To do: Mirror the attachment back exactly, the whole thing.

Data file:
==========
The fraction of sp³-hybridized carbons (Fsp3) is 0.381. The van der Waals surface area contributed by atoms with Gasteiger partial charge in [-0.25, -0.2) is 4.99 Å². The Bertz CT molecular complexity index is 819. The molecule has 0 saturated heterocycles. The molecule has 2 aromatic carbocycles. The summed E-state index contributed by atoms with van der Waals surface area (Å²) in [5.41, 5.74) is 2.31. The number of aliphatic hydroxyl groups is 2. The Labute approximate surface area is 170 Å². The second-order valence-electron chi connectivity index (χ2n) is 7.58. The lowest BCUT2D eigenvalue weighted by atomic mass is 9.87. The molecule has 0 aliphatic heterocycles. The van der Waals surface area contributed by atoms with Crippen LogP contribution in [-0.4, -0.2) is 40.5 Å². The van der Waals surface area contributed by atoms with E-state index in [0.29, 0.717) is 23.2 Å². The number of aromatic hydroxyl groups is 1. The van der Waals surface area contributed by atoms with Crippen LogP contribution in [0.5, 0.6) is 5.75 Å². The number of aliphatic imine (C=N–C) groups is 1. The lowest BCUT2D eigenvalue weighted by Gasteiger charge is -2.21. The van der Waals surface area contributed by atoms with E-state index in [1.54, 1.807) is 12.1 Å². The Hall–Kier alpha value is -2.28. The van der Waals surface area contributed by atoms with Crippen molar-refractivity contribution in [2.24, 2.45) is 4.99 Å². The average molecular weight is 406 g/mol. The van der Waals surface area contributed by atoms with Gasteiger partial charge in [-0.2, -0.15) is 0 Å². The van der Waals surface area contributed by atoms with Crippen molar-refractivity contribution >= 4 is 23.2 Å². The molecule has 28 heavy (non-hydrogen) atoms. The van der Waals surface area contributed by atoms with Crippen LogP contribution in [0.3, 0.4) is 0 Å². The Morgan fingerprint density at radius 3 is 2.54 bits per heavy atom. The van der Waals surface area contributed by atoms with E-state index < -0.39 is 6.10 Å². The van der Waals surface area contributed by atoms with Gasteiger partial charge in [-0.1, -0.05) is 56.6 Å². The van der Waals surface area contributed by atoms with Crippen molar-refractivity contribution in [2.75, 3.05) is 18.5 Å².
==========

The fraction of sp³-hybridized carbons (Fsp3) is 0.381. The van der Waals surface area contributed by atoms with Gasteiger partial charge in [-0.25, -0.2) is 4.99 Å². The Bertz CT molecular complexity index is 819. The molecule has 0 saturated heterocycles. The molecule has 2 aromatic carbocycles. The summed E-state index contributed by atoms with van der Waals surface area (Å²) in [5.41, 5.74) is 2.31. The number of aliphatic hydroxyl groups is 2. The Labute approximate surface area is 170 Å². The second-order valence-electron chi connectivity index (χ2n) is 7.58. The lowest BCUT2D eigenvalue weighted by atomic mass is 9.87. The molecule has 0 aliphatic heterocycles. The van der Waals surface area contributed by atoms with Crippen LogP contribution in [-0.4, -0.2) is 40.5 Å². The van der Waals surface area contributed by atoms with E-state index in [0.29, 0.717) is 23.2 Å². The number of aromatic hydroxyl groups is 1. The van der Waals surface area contributed by atoms with Crippen LogP contribution in [0.5, 0.6) is 5.75 Å². The number of aliphatic imine (C=N–C) groups is 1. The lowest BCUT2D eigenvalue weighted by Gasteiger charge is -2.21. The van der Waals surface area contributed by atoms with E-state index in [1.54, 1.807) is 12.1 Å². The Hall–Kier alpha value is -2.28. The van der Waals surface area contributed by atoms with Crippen molar-refractivity contribution in [2.24, 2.45) is 4.99 Å². The average molecular weight is 406 g/mol. The van der Waals surface area contributed by atoms with Gasteiger partial charge in [-0.2, -0.15) is 0 Å². The van der Waals surface area contributed by atoms with Crippen molar-refractivity contribution >= 4 is 23.2 Å². The molecule has 28 heavy (non-hydrogen) atoms. The van der Waals surface area contributed by atoms with Crippen LogP contribution in [0.3, 0.4) is 0 Å². The Morgan fingerprint density at radius 3 is 2.54 bits per heavy atom. The van der Waals surface area contributed by atoms with E-state index < -0.39 is 6.10 Å². The van der Waals surface area contributed by atoms with Gasteiger partial charge in [-0.1, -0.05) is 56.6 Å². The van der Waals surface area contributed by atoms with Crippen molar-refractivity contribution in [2.75, 3.05) is 18.5 Å².